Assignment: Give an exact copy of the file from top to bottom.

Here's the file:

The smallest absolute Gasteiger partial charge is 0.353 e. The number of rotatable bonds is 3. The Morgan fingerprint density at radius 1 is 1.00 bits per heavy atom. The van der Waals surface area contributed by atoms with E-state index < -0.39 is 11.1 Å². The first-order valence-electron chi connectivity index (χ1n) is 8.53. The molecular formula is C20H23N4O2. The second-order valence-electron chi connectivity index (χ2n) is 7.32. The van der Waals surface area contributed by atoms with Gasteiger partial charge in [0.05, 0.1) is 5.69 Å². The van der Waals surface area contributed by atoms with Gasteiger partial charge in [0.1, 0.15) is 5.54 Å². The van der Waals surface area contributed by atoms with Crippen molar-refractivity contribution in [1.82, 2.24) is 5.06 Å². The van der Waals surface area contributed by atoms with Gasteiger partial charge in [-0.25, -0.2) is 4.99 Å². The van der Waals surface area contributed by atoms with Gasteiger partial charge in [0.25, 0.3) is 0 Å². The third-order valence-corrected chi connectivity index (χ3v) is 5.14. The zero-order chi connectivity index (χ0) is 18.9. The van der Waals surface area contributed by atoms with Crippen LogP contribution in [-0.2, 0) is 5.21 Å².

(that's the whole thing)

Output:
The smallest absolute Gasteiger partial charge is 0.353 e. The number of rotatable bonds is 3. The Morgan fingerprint density at radius 1 is 1.00 bits per heavy atom. The van der Waals surface area contributed by atoms with E-state index < -0.39 is 11.1 Å². The first-order valence-electron chi connectivity index (χ1n) is 8.53. The molecular formula is C20H23N4O2. The second-order valence-electron chi connectivity index (χ2n) is 7.32. The van der Waals surface area contributed by atoms with Gasteiger partial charge in [0.05, 0.1) is 5.69 Å². The van der Waals surface area contributed by atoms with Gasteiger partial charge in [0.1, 0.15) is 5.54 Å². The van der Waals surface area contributed by atoms with Crippen molar-refractivity contribution in [1.82, 2.24) is 5.06 Å². The van der Waals surface area contributed by atoms with Gasteiger partial charge in [-0.25, -0.2) is 4.99 Å². The van der Waals surface area contributed by atoms with Gasteiger partial charge in [0.25, 0.3) is 0 Å². The third-order valence-corrected chi connectivity index (χ3v) is 5.14. The zero-order chi connectivity index (χ0) is 18.9. The van der Waals surface area contributed by atoms with Crippen LogP contribution in [-0.2, 0) is 5.21 Å².